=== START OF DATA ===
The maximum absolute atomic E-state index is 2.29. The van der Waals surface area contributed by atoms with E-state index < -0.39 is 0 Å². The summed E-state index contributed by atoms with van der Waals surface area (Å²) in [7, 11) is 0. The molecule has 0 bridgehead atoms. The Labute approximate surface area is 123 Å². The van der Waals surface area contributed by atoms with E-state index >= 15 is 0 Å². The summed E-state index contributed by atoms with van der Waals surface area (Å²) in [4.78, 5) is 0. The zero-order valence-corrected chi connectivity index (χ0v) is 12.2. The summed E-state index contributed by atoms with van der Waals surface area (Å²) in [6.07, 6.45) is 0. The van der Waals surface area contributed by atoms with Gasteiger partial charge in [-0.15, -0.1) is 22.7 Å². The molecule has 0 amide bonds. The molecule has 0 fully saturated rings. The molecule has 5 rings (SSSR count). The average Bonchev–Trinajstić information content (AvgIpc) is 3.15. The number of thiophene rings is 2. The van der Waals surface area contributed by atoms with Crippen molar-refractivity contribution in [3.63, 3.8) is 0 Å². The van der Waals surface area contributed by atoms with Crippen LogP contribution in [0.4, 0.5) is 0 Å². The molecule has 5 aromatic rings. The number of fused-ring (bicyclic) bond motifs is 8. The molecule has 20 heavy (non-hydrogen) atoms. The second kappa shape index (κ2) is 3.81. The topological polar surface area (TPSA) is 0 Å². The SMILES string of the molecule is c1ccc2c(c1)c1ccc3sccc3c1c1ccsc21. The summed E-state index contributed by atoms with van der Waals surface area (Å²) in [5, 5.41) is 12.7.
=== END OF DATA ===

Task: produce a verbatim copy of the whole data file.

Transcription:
The maximum absolute atomic E-state index is 2.29. The van der Waals surface area contributed by atoms with E-state index < -0.39 is 0 Å². The summed E-state index contributed by atoms with van der Waals surface area (Å²) in [7, 11) is 0. The molecule has 0 bridgehead atoms. The Labute approximate surface area is 123 Å². The van der Waals surface area contributed by atoms with E-state index >= 15 is 0 Å². The summed E-state index contributed by atoms with van der Waals surface area (Å²) in [4.78, 5) is 0. The zero-order valence-corrected chi connectivity index (χ0v) is 12.2. The summed E-state index contributed by atoms with van der Waals surface area (Å²) in [6.07, 6.45) is 0. The van der Waals surface area contributed by atoms with Gasteiger partial charge in [-0.15, -0.1) is 22.7 Å². The molecule has 0 amide bonds. The molecule has 0 fully saturated rings. The molecule has 5 rings (SSSR count). The average Bonchev–Trinajstić information content (AvgIpc) is 3.15. The number of thiophene rings is 2. The van der Waals surface area contributed by atoms with Crippen molar-refractivity contribution in [3.63, 3.8) is 0 Å². The van der Waals surface area contributed by atoms with Crippen LogP contribution in [0.4, 0.5) is 0 Å². The molecule has 5 aromatic rings. The number of fused-ring (bicyclic) bond motifs is 8. The molecule has 20 heavy (non-hydrogen) atoms. The second kappa shape index (κ2) is 3.81. The topological polar surface area (TPSA) is 0 Å². The SMILES string of the molecule is c1ccc2c(c1)c1ccc3sccc3c1c1ccsc21. The summed E-state index contributed by atoms with van der Waals surface area (Å²) in [5, 5.41) is 12.7.